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In 1977 we hired our first narrowboat from Anglo Welsh at Market Harborough.From that moment our destiny was set. In 2006 we finally purchased our own brand new 57' narrowboat which we named 'Free Spirit'. Our aim is to travel the length and breadth of all the navigable rivers and canals of the UK. This will be our story as it unfolds.

Thursday, 18 August 2016

When a biker injures another biker.

What a beautiful evening. That sun beat down on us making us hotter and hotter. Never has jumping in the river seemed so appealing but walking to meet Carol and Alan, didn't think they would appreciate two dripping people for table companions! So it was a relief to get into the pub and find a cool spot.

The meals were excellent and worth every penny. Ian had a £10 meal voucher given to him by our daughter for fathers day. Yes I know it was back in June but only now has he been able to use it. I could kick myself that I didn't take any photos of the evening. I even had my camera with me but with the conversation and laughter non stop I forgot to take any. The only one I did take was from the bridge showing where FS was moored. Anyway it was a brilliant evening, it always is with that pair.

T'was a lazy start this morning. No rush as our destination was Sandiacre only a few miles and 5 locks away, . In a couple of hours  it would be a reverse into the Derby Arm and put feet up.....well that's what we expected to do anyway!

Sawley Lock taking us onto the river Trent

Trent Lock taking us off it.
All was going swimmingly. Although the locks had to be turned round we still seemed to make good time. Then I had just come up Dolkholme lock when this female cyclist came through the cycle gate cursing and swearing. She threw down her bike and you could immediately see she was in some pain. Clutching her hand blood was dripping onto the ground. "Whatever has happened" I asked. That F-ing bloke on his bike tried to get through the gate as I was approaching and hit my hand with his brake lever. Not an apology or even stopping to see if she was alright, no he just rode raced off without a backward glance.  Ian said he would look after her bike and belongings while I took her inside FS to clean the wound and try to stem the bleeding. A very nasty gash right between her index finger which to me looked as if it needed stitching. She obviously didn't want to make a fuss and asked for a plaster which would do until she got home. Not a lot else I could do so plaster on the wound and with thanks ringing in my ears, she got back on her bike and rode off.
The lady thanking Ian for looking after her gear.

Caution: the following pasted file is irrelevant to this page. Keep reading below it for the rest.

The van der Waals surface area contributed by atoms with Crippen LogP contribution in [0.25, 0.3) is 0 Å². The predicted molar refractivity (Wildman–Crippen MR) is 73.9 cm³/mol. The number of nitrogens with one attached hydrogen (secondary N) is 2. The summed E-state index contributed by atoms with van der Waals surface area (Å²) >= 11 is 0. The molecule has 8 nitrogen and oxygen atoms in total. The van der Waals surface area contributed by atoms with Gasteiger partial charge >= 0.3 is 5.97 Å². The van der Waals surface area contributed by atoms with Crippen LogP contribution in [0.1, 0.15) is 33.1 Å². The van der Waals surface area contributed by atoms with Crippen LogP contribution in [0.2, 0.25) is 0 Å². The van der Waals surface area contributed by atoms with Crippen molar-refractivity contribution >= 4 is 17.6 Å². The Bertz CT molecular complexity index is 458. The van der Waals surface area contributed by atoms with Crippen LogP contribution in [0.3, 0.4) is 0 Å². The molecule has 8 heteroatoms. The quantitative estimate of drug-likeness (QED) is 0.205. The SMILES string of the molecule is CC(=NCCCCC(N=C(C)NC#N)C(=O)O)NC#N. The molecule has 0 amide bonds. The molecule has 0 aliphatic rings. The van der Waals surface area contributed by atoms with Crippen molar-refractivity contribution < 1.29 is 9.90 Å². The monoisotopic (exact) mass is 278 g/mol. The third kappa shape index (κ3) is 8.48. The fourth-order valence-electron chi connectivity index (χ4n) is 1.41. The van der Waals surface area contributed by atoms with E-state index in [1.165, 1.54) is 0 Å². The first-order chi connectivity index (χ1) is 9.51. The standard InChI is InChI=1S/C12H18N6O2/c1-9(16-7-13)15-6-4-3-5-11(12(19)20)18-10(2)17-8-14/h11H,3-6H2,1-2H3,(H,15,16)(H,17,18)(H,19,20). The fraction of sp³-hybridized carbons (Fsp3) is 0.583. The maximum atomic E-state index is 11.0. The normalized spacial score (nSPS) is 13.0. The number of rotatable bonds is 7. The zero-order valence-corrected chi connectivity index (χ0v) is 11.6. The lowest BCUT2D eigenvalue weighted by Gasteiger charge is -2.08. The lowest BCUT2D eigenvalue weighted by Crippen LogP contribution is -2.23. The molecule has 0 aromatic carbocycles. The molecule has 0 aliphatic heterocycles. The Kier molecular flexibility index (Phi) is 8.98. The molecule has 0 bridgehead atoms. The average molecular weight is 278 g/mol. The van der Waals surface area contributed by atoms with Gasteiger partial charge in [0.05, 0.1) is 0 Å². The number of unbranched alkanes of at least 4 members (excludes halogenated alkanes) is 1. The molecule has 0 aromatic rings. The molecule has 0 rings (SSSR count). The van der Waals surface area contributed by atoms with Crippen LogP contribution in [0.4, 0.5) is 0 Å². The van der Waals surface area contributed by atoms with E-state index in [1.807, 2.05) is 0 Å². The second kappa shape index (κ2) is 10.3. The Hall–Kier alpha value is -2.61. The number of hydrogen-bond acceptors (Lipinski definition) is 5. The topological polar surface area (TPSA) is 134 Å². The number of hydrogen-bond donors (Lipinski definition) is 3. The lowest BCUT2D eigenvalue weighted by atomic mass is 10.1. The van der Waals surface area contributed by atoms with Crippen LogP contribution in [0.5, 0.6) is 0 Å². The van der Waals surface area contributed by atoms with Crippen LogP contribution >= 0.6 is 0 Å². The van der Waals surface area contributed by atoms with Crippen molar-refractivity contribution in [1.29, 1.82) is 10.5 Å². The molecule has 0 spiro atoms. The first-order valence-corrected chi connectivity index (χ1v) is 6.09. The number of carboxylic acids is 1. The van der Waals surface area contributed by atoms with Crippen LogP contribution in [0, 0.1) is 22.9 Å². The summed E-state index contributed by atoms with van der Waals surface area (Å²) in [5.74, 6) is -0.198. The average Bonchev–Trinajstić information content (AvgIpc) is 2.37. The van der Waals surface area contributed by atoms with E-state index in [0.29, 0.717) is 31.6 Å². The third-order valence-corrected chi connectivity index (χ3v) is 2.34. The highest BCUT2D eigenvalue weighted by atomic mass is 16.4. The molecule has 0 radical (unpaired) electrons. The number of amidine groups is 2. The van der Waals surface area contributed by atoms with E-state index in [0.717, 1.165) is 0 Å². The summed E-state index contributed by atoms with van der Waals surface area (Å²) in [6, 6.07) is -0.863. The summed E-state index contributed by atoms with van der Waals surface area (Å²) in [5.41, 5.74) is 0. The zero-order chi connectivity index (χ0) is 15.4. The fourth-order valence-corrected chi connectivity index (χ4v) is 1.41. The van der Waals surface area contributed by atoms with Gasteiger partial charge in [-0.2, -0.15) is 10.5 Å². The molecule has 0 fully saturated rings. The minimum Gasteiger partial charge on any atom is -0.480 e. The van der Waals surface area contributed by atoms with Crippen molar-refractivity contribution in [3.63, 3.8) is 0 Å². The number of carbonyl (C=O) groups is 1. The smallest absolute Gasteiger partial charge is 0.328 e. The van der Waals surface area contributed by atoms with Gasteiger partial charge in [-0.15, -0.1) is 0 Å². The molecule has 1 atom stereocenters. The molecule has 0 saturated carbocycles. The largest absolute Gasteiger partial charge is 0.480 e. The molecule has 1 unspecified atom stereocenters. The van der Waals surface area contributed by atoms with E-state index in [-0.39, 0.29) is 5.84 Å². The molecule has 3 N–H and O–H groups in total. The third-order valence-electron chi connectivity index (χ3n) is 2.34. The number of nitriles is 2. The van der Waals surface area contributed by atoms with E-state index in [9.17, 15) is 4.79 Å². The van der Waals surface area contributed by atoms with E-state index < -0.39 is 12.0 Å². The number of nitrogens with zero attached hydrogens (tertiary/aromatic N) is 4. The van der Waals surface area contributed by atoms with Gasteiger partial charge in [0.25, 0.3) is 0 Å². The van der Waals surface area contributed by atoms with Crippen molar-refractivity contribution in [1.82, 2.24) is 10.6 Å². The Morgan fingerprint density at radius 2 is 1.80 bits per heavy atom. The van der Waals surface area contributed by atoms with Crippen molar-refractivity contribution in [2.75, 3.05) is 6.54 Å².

This wasn't the end to our troubles. Arriving below Sandiacre lock a small boat was moored on the lock landing. One of the bottom gates wide open but no sign of this chap going in. We pulled in behind and found out the long top pound (about a mile long) was at least a couple of feet down. C&RT had been informed but we were to wait for water to be run down. This chap had already been there for several hours so I walked up to get the lay of the land. We needed to get into the Derby arm but didn't seem any chance of that.

Crested Lark with quite a list.

Not often we can see the bottom!

Very dry by-wash

Moored below Sandiacre lock
Dave (C&RT ex lock keeper for Sawley) arrived to assess the situation. Water had been let down but because the length of the pound could take all night to rectify. He suggested we both come up, for the little boat to make it's way to Padmore moorings in Sandiacre town centre and for us to go bow first rather then stern first into the arm as far as we could get.

Quite bizarrely as we were nearly up on that lock another boat turned up. By keeping to the middle he had managed to reach Sandiacre. With him on the landing there was no way I could swing FS into the arm so I suggested he come in next to me before I exited the lock. Had to do a few reverses to get the swing into the arm because of the lack of water and trying to get next fully next to Crested Lark was impossible. We managed half way along the boat length before coming to a stop. So here we stay until the water levels return to normal. There's quite a significant pong outside, like rotting vegetation plus that evil smell of stirred up silt where I reversed. To hot to close windows so will just have to put up with it. 

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 And the by-wash below the lock seemed an ideal place for the ducks youngsters to have a nap.

And the Swan with her 8 cygnets (only 5 in the photo) enjoying the last of the sun above the lock.

This Dragonfly flitting above the rising water lilies.

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